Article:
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The last Sunday of October is 29th. What shall we do? ... See MoreSee Less

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Carolina Madera created an event for Edible Plant Project (.org). ... See MoreSee Less

Edible Plants at Barter Market

October 21, 2017, 9:30am - October 21, 2017, 12:30pm

Let's talk plants and how to get shovels in the ground to grow food on our own backyards for our are...

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We won't be at 2nd Wed till we get more volunteers. Alternatives are October 3rd Monday Meeting 7pm 10 ave between 6th & main st Forage & Working Food and 23rd October Gainesville Area Barter Group Market 9:30 am.

Edible Plant Project will have a small table with free to good home plants and I will bring all the Cranberry Hibiscus (false roselle) & regula Roselle that EPP has in green house.

Photo is of Surinam Spinach which there is at least 10+ tiny plants that need good homes.
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Edible Plants at 3rd Monday Meeting

October 16, 2017, 7:00pm - October 16, 2017, 9:00pm

Edible Plant Project will have a small table with free to good home plants and Carolina will bring a...

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Less than 2 minutes animation of how science finding that plants help each other. Big trees helping little seedlings and cross species communities.

One day we can use this information to work with nature (weeds, pests, etc...).
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You can't hear it, but trees actually are speaking to one another.

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Are these eatable ?? ... See MoreSee Less

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Yacon (aka Bolivian Sunroot – Polymnia sonchifolia) is a distant relative of the dahlia and grows to about six feet. It is closely related to the native Smallanthus Polymnia (formerly Polymnia uvedalia), which is a large, attractive herb with yellow flowers, and is usually found in tree-fall gaps in the moist hammocks of North Florida.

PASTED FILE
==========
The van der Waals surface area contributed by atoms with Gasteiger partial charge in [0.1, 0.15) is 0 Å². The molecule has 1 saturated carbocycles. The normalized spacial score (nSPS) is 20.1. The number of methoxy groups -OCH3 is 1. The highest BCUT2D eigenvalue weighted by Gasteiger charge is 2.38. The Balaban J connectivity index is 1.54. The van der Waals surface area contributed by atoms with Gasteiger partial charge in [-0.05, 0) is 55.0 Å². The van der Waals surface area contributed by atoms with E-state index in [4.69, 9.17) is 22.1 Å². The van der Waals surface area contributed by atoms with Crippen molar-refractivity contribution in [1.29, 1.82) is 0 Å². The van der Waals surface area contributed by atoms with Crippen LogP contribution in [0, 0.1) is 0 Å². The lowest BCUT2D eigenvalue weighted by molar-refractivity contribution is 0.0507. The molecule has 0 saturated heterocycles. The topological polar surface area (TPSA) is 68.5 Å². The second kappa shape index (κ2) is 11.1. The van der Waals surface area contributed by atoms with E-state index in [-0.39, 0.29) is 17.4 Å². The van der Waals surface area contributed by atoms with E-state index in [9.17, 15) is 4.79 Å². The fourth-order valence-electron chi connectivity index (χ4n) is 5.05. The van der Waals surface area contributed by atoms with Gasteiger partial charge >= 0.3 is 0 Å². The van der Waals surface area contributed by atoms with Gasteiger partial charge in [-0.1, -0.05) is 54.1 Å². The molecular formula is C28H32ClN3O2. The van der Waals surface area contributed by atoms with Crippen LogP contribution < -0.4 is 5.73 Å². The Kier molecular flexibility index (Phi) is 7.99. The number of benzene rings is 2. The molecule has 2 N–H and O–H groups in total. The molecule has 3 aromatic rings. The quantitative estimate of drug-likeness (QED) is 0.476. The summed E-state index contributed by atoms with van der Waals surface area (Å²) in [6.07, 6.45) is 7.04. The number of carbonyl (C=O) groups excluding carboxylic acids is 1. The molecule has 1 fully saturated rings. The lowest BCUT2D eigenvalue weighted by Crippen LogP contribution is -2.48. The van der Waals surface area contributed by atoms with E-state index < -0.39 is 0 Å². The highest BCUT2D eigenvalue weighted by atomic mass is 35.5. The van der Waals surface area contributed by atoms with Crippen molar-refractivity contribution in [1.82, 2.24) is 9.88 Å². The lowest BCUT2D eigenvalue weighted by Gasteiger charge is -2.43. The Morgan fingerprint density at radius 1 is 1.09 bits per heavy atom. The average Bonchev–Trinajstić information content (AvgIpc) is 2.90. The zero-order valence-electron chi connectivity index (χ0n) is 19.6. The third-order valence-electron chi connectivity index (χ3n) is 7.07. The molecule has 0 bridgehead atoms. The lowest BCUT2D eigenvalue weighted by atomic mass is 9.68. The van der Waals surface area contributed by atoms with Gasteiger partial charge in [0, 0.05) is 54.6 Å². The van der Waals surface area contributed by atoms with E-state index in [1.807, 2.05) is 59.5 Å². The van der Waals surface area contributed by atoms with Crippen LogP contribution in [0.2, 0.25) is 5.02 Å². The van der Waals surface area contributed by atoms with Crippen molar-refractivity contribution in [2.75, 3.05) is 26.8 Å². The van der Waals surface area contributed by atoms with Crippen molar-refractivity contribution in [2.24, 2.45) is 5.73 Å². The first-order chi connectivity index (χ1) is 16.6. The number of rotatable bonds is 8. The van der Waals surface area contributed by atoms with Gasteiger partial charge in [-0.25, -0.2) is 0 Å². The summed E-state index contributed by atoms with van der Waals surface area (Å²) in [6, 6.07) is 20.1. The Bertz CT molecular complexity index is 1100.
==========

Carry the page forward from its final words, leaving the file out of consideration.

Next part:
Soil: Best growth occurs with lots of compost or in naturally organic soils. It will survive and multiply in dry sandy soil but will not produce well.
Water: likes a lot of water
Sun: It is best grown in partial shade and does well on the south side of tall sweet gum or pine trees which give it some mid-day shade. Morning sun is beneficial.
Cold: plant goes dormant in the winter, and may lose new growth to freezes in the spring, but that will be quickly replaced.
Pruning: frozen parts can be removed in the spring for aesthetics.
Propagation: The plant needs about a year to establish itself before it starts producing its delicious dahlia-like storage roots although some small roots may develop the first year. In the fall of the first year it will die back and go dormant. At this time you may divide the crown into two or more new plants. Divide it into just two plants for the biggest yield the next year or into many plants to increase your planting stock and postpone high yields for a later year.
Pests: Something eats holes in the roots. We don’t know what they are or how to treat them. Voles could be a problem too.

Harvesting, storage, and preparation: When the crown is divided you may harvest any of the long smooth storage roots for eating. If you don’t wish to divide or transplant the crown you can dig under it to harvest the roots if it is planted in soft soil. The long roots beak off quite easily so dig carefully. The flavor is lightly sweet and the texture is reminiscent of jicama. The tubers can be baked like a potato, or cut up for stir frying or salads. We favor eating it raw and sliced as a healthy low calorie snack or mixed with fruit salads instead of apple for that nice crunchy texture. The long storage roots keep very well either in the ground or the refrigerator. However the longer they stay in the ground the more likely soil critters will find them and eat them before you do. They are best harvested from the beginning of fall dormancy up to the beginning of the spring growth spurt.

Yacon2 Yacon_plant

More photos on Flickr: https://www.flickr.com/search?sort=relevance&text=Polymnia%20sonchifolia

Information sheet to print out (pdf)

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